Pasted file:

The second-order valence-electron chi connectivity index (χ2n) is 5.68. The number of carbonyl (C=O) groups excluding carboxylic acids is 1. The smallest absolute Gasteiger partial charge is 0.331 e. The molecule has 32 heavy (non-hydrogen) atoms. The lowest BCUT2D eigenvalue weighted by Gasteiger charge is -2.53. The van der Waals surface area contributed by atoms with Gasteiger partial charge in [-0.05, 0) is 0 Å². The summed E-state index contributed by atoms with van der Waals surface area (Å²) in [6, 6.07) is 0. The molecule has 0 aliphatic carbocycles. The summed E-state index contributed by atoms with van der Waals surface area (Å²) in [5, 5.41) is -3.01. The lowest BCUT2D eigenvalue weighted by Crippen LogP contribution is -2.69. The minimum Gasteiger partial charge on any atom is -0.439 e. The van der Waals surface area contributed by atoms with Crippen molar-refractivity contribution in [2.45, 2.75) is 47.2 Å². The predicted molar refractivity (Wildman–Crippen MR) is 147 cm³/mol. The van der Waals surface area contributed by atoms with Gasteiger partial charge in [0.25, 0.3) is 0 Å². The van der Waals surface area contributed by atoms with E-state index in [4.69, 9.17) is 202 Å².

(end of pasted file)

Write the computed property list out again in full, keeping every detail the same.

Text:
The second-order valence-electron chi connectivity index (χ2n) is 5.68. The number of carbonyl (C=O) groups excluding carboxylic acids is 1. The smallest absolute Gasteiger partial charge is 0.331 e. The molecule has 32 heavy (non-hydrogen) atoms. The lowest BCUT2D eigenvalue weighted by Gasteiger charge is -2.53. The van der Waals surface area contributed by atoms with Gasteiger partial charge in [-0.05, 0) is 0 Å². The summed E-state index contributed by atoms with van der Waals surface area (Å²) in [6, 6.07) is 0. The molecule has 0 aliphatic carbocycles. The summed E-state index contributed by atoms with van der Waals surface area (Å²) in [5, 5.41) is -3.01. The lowest BCUT2D eigenvalue weighted by Crippen LogP contribution is -2.69. The minimum Gasteiger partial charge on any atom is -0.439 e. The van der Waals surface area contributed by atoms with Crippen molar-refractivity contribution in [2.45, 2.75) is 47.2 Å². The predicted molar refractivity (Wildman–Crippen MR) is 147 cm³/mol. The van der Waals surface area contributed by atoms with Gasteiger partial charge in [0.25, 0.3) is 0 Å². The van der Waals surface area contributed by atoms with E-state index in [4.69, 9.17) is 202 Å².